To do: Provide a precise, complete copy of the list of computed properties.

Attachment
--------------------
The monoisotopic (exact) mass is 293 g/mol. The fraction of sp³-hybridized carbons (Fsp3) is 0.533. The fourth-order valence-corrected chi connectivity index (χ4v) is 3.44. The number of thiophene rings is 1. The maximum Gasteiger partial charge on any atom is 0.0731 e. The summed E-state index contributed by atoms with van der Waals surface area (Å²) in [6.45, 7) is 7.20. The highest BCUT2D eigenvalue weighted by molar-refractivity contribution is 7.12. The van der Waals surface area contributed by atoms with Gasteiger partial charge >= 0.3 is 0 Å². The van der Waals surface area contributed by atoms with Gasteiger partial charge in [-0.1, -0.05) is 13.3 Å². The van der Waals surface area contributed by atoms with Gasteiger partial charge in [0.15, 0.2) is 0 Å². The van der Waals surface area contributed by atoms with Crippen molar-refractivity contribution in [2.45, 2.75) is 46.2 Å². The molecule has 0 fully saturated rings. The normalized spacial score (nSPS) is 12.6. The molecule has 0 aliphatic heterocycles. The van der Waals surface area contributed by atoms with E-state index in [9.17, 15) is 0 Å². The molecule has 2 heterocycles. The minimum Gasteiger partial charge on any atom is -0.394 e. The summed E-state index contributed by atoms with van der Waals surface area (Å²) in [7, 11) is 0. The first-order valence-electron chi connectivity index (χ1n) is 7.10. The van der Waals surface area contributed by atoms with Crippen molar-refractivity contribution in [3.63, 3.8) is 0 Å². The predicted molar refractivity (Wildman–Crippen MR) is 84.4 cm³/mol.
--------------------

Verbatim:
The monoisotopic (exact) mass is 293 g/mol. The fraction of sp³-hybridized carbons (Fsp3) is 0.533. The fourth-order valence-corrected chi connectivity index (χ4v) is 3.44. The number of thiophene rings is 1. The maximum Gasteiger partial charge on any atom is 0.0731 e. The summed E-state index contributed by atoms with van der Waals surface area (Å²) in [6.45, 7) is 7.20. The highest BCUT2D eigenvalue weighted by molar-refractivity contribution is 7.12. The van der Waals surface area contributed by atoms with Gasteiger partial charge >= 0.3 is 0 Å². The van der Waals surface area contributed by atoms with Gasteiger partial charge in [-0.1, -0.05) is 13.3 Å². The van der Waals surface area contributed by atoms with Gasteiger partial charge in [0.15, 0.2) is 0 Å². The van der Waals surface area contributed by atoms with Crippen molar-refractivity contribution in [2.45, 2.75) is 46.2 Å². The molecule has 0 fully saturated rings. The normalized spacial score (nSPS) is 12.6. The molecule has 0 aliphatic heterocycles. The van der Waals surface area contributed by atoms with E-state index in [9.17, 15) is 0 Å². The molecule has 2 heterocycles. The minimum Gasteiger partial charge on any atom is -0.394 e. The summed E-state index contributed by atoms with van der Waals surface area (Å²) in [7, 11) is 0. The first-order valence-electron chi connectivity index (χ1n) is 7.10. The van der Waals surface area contributed by atoms with Crippen molar-refractivity contribution in [3.63, 3.8) is 0 Å². The predicted molar refractivity (Wildman–Crippen MR) is 84.4 cm³/mol.